Effects of noise on speech recognition and listening effort in children with normal hearing and children with mild bilateral or unilateral hearing loss

Dawna Lewis, Kendra Schmid, Samantha O’Leary, Jody Spalding, Elizabeth Heinrichs-Graham, Robin High

Research output: Contribution to journalArticle

20 Scopus citations

Abstract

Purpose: This study examined the effects of stimulus type and hearing status on speech recognition and listening effort in children with normal hearing (NH) and children with mild bilateral hearing loss (MBHL) or unilateral hearing loss (UHL). Method: Children (5–12 years of age) with NH (Experiment 1) and children (8–12 years of age) with MBHL, UHL, or NH (Experiment 2) performed consonant identification and word and sentence recognition in background noise. Percentage correct performance and verbal response time (VRT) were assessed (onset time, total duration). Results: In general, speech recognition improved as signal-to-noise ratio (SNR) increased both for children with NH and children with MBHL or UHL. The groups did not differ on measures of VRT. Onset times were longer for incorrect than for correct responses. For correct responses only, there was a general increase in VRT with decreasing SNR. Conclusions: Findings indicate poorer sentence recognition in children with NH and MBHL or UHL as SNR decreases. VRT results suggest that greater effort was expended when processing stimuli that were incorrectly identified. Increasing VRT with decreasing SNR for correct responses also supports greater effort in poorer acoustic conditions. The absence of significant hearing status differences suggests that VRT was not differentially affected by MBHL, UHL, or NH for children in this study.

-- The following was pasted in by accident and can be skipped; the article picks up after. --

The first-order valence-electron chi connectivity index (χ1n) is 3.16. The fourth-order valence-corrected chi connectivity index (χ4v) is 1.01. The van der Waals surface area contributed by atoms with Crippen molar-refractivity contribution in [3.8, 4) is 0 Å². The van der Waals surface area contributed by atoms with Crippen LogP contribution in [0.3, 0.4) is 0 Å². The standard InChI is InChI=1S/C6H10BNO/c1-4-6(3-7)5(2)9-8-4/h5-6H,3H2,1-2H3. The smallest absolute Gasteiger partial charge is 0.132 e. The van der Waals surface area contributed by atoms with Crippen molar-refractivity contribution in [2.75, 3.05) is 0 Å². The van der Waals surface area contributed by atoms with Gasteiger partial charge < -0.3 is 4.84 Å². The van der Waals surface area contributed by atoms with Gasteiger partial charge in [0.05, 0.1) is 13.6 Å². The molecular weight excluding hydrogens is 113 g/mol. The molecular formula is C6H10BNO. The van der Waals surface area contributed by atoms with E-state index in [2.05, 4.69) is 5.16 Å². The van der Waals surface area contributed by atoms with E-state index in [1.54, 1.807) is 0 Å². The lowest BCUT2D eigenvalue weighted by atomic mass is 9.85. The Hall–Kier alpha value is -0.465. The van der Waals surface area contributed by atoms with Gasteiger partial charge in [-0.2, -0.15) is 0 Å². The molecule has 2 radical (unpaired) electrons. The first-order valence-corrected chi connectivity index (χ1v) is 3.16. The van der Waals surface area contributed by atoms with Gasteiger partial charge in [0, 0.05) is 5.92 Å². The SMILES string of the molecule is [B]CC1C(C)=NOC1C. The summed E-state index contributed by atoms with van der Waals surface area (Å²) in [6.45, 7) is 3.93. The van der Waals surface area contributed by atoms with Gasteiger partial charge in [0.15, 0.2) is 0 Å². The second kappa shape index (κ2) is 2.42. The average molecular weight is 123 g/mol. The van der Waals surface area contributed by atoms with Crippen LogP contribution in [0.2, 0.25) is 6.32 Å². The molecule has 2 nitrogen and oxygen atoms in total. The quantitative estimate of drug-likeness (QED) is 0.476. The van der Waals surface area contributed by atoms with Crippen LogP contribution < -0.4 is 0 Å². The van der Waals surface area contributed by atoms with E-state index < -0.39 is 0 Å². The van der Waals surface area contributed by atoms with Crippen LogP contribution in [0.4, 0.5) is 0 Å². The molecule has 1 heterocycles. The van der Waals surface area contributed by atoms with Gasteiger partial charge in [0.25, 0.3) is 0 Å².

Original languageEnglish (US)
Pages (from-to)1218-1232
Number of pages15
JournalJournal of Speech, Language, and Hearing Research
Volume59
Issue number5
DOIs
StatePublished - Oct 2016

ASJC Scopus subject areas

  • Language and Linguistics
  • Linguistics and Language
  • Speech and Hearing

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